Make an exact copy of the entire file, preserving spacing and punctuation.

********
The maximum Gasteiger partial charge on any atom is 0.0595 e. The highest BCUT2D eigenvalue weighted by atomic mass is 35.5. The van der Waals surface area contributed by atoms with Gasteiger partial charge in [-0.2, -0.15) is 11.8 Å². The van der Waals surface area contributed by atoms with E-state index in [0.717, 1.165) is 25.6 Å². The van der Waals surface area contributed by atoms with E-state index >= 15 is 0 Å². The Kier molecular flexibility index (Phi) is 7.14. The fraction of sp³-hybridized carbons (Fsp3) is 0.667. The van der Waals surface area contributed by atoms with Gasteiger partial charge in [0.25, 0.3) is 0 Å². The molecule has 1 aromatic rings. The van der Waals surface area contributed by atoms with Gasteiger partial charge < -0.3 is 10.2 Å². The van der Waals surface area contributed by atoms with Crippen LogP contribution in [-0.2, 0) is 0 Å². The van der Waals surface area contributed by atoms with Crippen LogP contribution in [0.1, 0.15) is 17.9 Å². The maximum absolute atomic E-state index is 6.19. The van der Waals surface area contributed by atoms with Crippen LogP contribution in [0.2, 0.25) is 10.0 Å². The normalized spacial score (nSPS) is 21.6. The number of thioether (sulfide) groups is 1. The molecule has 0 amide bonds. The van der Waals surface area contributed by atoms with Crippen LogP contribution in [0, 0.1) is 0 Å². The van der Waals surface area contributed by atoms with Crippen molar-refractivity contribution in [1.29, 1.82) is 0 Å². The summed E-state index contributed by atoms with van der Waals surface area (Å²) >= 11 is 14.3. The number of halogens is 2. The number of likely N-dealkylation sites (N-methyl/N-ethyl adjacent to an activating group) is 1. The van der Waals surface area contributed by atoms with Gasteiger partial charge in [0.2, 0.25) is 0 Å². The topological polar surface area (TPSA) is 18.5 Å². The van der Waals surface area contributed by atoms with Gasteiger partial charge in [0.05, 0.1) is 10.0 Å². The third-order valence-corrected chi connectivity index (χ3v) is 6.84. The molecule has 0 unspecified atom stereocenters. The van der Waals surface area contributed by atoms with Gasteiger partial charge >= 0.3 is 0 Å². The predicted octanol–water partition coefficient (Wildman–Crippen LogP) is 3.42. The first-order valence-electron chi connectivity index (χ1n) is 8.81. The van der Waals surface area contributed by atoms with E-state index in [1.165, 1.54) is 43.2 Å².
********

The maximum Gasteiger partial charge on any atom is 0.0595 e. The highest BCUT2D eigenvalue weighted by atomic mass is 35.5. The van der Waals surface area contributed by atoms with Gasteiger partial charge in [-0.2, -0.15) is 11.8 Å². The van der Waals surface area contributed by atoms with E-state index in [0.717, 1.165) is 25.6 Å². The van der Waals surface area contributed by atoms with E-state index >= 15 is 0 Å². The Kier molecular flexibility index (Phi) is 7.14. The fraction of sp³-hybridized carbons (Fsp3) is 0.667. The van der Waals surface area contributed by atoms with Gasteiger partial charge in [0.25, 0.3) is 0 Å². The molecule has 1 aromatic rings. The van der Waals surface area contributed by atoms with Gasteiger partial charge < -0.3 is 10.2 Å². The van der Waals surface area contributed by atoms with Crippen LogP contribution in [-0.2, 0) is 0 Å². The van der Waals surface area contributed by atoms with Crippen LogP contribution in [0.1, 0.15) is 17.9 Å². The maximum absolute atomic E-state index is 6.19. The van der Waals surface area contributed by atoms with Crippen LogP contribution in [0.2, 0.25) is 10.0 Å². The normalized spacial score (nSPS) is 21.6. The number of thioether (sulfide) groups is 1. The molecule has 0 amide bonds. The van der Waals surface area contributed by atoms with Crippen LogP contribution in [0, 0.1) is 0 Å². The van der Waals surface area contributed by atoms with Crippen molar-refractivity contribution in [1.29, 1.82) is 0 Å². The summed E-state index contributed by atoms with van der Waals surface area (Å²) >= 11 is 14.3. The number of halogens is 2. The number of likely N-dealkylation sites (N-methyl/N-ethyl adjacent to an activating group) is 1. The van der Waals surface area contributed by atoms with Gasteiger partial charge in [0.2, 0.25) is 0 Å². The topological polar surface area (TPSA) is 18.5 Å². The van der Waals surface area contributed by atoms with Gasteiger partial charge in [0.05, 0.1) is 10.0 Å². The third-order valence-corrected chi connectivity index (χ3v) is 6.84. The molecule has 0 unspecified atom stereocenters. The van der Waals surface area contributed by atoms with Gasteiger partial charge >= 0.3 is 0 Å². The predicted octanol–water partition coefficient (Wildman–Crippen LogP) is 3.42. The first-order valence-electron chi connectivity index (χ1n) is 8.81. The van der Waals surface area contributed by atoms with E-state index in [1.165, 1.54) is 43.2 Å².